Approximately one in five older people even those with good health insurance misuse their asthma drugs, and doctors fail an even greater proportion by not managing their care aggressively or giving them enough information to manage symptoms on their own, according to a report from Johns Hopkins researchers expected at the American Thoracic Society's annual meeting today.
"This is a wake-up call that doctors need to review medications that patients are using and improve other aspects of care," says Linda Wolfenden, M.D., a postdoctoral fellow in the division of pulmonary and critical care medicine at Johns Hopkins. "We are missing opportunities to control this disease. Doctors need to increase their efforts to implement all components of the asthma guidelines, and patients need to remind themselves that asthma care involves more than just taking medications." The shortcomings, she says, may explain why almost one in five older people studied ended up in the hospital.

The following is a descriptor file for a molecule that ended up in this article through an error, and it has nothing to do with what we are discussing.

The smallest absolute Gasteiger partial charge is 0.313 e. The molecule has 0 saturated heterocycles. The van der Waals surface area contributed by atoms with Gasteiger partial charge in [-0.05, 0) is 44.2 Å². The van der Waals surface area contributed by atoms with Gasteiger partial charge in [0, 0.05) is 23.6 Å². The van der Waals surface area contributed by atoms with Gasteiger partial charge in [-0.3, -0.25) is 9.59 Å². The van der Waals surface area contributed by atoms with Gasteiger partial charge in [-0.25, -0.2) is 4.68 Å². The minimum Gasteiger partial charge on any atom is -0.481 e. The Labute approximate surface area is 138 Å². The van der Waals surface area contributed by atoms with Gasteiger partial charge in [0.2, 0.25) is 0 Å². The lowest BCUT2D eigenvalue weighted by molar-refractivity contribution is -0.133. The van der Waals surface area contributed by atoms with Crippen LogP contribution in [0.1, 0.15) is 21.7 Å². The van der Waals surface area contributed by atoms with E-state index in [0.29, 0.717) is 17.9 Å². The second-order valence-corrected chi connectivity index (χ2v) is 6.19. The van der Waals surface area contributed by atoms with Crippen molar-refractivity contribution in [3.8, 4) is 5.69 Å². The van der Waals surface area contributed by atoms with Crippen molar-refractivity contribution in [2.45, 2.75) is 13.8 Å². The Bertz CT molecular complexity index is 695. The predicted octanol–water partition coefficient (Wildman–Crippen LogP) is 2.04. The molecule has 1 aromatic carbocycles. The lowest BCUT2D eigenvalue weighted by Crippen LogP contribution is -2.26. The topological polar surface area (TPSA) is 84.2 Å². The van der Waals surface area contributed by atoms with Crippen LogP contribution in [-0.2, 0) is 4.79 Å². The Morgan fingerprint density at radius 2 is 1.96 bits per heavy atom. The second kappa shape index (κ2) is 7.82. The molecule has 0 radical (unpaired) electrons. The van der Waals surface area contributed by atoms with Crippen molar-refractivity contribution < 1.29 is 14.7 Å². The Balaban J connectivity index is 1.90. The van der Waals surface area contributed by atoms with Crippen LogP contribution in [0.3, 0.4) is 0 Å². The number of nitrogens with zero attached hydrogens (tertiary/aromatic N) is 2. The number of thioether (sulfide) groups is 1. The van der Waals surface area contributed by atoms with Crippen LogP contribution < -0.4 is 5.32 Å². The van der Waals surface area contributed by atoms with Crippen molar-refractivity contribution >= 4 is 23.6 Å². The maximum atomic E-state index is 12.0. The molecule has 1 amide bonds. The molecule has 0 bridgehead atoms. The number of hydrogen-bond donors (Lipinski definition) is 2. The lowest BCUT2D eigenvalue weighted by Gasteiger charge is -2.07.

To examine how older individuals are coping with asthma, the Hopkins team reviewed information from 237 insured men and women 70 or older. They found that their lackluster care fell significantly short of care described in the National Asthma and Education Prevention Program (NAEPP) guidelines. Twenty percent did not use an inhaled corticosteroid. Taken once or twice daily to quiet lung inflammation, this drug reduces the likelihood of an asthma attack before it begins, helps change the course of the disease, and is considered the first line of defense against the disease. Underuse of the drug increases the risk of an asthma attack triggered by allergens such as dust, cockroaches, pets, perfume or pollution.
The researchers also identified overuse of other drugs, beta agonists and theophylline, that provide short-term relief. "These drugs stimulate the nervous system, revving up heart rate and blood pressure," says Wolfenden, lead author of the study. "They
Contact: Kate O'Rourke
Johns Hopkins Medical Institutions